Although in season one the sexual tension between Sousa and Peggy was not a main plot point, it was there, and the season ended with Peggy turning him down for a date. When asked whether that would come into play in season two, Gjokaj said, “When season two starts, we don’t know what’s happened, but something has passed between them. Such that Daniel decides to start his life over again in L.A., running the West Coast Bureau [of the SSR]. Chad’s character, Jack Thompson, decides that it would be really, really funny when I ask some for back up to send out Peggy.”
New to season two, Jason Wilkes (Reggie Austin) is a scientist helping Peggy throughout the season. Austin said of the two characters, “When they meet, each of them instantly sees something in the other. Peggy is rising through the ranks and as a woman working in the SSR trying to make a name for herself, and stand on her own, of her own accord, and Jason Wilkes is working as a scientist, one of the top scientists in his field, but he’s had to work hard to get there. So it’s the similar sort of struggle of an African-American and a woman in the 1940s trying to succeed. I think that they sort of both see that in one another.”
Another set of new characters introduced in season two are actress Whitney Frost (Wynn Everett) and her husband, senatorial candidate Calvin Chadwick (Currie Graham). Of their relationship, actor Graham said, “We’re a power couple to sort of make it short. Think of Bill and Hillary. It’s that kind of thing. It’s that kind of relationship. I think that Chadwick was attracted to her because of her beauty and she’s obviously a very smart woman, very successful, also very type A, and so we really strive — both of us, I think — for greatness.”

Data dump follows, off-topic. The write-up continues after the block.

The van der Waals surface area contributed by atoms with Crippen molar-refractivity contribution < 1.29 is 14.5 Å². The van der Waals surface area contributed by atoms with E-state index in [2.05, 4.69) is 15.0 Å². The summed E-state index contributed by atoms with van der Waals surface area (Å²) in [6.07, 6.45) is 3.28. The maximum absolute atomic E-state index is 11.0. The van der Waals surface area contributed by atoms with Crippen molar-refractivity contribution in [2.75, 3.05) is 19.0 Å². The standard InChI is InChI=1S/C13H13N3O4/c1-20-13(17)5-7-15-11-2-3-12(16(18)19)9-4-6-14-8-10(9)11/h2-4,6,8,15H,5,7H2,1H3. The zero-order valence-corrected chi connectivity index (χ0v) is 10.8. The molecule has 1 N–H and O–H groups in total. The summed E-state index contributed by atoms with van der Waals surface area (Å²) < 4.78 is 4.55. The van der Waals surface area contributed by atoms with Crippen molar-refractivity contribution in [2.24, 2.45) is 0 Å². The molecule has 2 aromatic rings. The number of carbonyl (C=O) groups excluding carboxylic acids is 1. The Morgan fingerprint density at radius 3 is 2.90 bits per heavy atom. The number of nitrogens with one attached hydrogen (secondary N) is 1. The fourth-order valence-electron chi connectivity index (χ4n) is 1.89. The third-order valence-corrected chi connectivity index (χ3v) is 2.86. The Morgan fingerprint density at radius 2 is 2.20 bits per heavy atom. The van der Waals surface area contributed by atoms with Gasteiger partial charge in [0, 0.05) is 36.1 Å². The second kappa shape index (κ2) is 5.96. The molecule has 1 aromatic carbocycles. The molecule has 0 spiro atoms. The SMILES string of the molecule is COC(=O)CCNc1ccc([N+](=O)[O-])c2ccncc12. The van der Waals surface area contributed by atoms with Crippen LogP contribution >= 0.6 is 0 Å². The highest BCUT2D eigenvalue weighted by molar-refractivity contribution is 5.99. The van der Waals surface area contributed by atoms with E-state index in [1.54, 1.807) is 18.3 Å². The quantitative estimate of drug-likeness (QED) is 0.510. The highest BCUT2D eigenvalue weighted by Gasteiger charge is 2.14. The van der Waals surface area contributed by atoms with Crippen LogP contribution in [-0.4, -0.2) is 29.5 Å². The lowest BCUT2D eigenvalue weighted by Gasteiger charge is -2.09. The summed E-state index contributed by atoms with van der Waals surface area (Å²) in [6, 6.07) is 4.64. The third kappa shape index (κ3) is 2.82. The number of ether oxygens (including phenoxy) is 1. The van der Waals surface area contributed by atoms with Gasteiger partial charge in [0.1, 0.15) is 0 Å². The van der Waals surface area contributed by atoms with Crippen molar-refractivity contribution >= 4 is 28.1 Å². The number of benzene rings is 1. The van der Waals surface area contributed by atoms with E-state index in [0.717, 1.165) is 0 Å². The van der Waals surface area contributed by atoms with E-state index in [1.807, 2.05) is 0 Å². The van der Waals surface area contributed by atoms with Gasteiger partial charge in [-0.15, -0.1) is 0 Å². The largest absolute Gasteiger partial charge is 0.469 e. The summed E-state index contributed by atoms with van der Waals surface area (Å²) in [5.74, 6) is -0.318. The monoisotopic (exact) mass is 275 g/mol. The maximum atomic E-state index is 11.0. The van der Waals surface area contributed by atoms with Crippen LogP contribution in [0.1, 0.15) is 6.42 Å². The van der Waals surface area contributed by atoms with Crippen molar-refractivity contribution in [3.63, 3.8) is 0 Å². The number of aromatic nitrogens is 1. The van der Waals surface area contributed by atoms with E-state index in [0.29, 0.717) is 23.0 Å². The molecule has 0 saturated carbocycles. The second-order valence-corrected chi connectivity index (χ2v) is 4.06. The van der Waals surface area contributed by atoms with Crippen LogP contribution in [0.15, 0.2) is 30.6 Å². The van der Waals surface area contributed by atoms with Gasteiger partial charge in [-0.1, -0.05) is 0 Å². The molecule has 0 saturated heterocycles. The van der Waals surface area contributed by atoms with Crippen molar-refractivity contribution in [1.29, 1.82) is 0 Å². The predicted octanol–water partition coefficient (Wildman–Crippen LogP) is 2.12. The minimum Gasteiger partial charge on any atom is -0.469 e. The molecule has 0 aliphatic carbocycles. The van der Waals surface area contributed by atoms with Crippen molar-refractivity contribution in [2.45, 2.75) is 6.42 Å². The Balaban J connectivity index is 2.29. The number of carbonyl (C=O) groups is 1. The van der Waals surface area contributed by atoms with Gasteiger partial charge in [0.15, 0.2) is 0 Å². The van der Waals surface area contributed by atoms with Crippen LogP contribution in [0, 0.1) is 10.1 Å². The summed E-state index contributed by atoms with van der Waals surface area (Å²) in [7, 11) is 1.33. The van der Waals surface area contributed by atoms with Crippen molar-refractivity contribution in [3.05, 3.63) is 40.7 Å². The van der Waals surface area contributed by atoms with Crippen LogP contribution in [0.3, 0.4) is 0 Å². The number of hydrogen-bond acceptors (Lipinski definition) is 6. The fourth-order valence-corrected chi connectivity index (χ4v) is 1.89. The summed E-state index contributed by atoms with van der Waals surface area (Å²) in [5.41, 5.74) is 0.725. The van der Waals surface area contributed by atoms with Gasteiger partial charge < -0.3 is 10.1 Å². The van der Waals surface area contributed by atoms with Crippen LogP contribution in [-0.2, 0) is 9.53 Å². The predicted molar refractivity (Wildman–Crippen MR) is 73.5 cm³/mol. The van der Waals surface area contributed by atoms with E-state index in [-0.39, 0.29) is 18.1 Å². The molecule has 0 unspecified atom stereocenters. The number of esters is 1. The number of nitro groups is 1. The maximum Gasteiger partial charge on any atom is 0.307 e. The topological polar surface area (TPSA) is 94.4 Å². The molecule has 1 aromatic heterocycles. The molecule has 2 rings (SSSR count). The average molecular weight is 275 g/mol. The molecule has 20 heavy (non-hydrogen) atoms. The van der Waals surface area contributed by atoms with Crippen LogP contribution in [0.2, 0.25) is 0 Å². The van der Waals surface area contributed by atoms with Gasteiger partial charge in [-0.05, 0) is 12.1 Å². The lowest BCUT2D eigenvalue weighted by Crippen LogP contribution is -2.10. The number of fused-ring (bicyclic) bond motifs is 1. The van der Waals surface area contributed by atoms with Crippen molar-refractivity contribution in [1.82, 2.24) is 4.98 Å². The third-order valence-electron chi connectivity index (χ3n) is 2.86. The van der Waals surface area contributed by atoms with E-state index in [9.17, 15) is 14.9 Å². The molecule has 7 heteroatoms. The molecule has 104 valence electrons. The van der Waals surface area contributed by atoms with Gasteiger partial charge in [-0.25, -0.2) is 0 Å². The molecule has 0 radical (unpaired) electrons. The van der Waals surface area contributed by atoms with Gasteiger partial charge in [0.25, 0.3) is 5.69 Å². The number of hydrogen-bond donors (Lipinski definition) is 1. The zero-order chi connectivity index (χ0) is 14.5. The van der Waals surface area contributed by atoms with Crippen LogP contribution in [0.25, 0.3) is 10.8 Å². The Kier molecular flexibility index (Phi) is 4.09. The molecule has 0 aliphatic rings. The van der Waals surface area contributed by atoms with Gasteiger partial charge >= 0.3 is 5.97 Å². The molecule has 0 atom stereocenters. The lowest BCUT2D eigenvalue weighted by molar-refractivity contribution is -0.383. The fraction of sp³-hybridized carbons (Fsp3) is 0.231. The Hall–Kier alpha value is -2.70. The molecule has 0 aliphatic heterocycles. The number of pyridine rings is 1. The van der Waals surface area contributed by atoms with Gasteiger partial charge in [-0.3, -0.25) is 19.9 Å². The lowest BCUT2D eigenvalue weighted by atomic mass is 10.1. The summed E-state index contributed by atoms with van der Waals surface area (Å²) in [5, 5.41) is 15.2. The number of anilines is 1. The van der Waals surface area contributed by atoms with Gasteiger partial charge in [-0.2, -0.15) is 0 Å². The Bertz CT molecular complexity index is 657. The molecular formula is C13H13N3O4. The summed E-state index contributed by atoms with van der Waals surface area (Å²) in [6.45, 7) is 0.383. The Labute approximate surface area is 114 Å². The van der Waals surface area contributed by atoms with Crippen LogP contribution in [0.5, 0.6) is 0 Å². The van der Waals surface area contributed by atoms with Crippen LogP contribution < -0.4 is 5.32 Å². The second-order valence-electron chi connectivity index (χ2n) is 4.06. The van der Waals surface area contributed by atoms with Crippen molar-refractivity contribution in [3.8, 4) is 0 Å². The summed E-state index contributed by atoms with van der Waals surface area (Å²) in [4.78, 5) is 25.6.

On the character of Whitney Frost, who was inspired in part by Hedy Lamarr, Everett said that although she is a famous actress, she’s “also a scientist, and in the history of the comics includes a certain alter ego. So just the prospect of maybe one day getting to play that alter ego was beyond exciting.”
Whitney Frost in the comics is also known as villain Madame Masque.
Although showrunners Michele Fazekas and Tara Butters insist the show is still very much theirs creatively, they will be adding more from the Marvel comics this season, including Dark Force, which they will be calling Zero Matter. Butters elaborated, “It’s 1947. They don’t know, they don’t call it Dark Force, they don’t know where it comes from.”
Writer and Executive Producer Chris Dingess added, “When we were talking about Los Angeles, we started talking about the city. Then we started talking about the desert and what was going on in the desert. It was all the scientific exploration that was starting to take place in Los Angeles with JPL, and then just different types of testing that was going on in the desert. That lead us to talking about Area 51 and the sci-fi of it all, and the movies that were born from the ’40s into the ’50s and stuff like that. And so we started talking about sci-fi elements and that led us towards Dark Force.”
There will also be more “Easter eggs” and tie-ins to the Marvel Cinematic Universe throughout the season. On the introduction of Dark Force, Butters added, “Certainly with Dark Force, it touches on Dr. Strange.”
The two-hour season premiere of Marvel’s Agent Carter airs on January 19th at 9PM on ABC.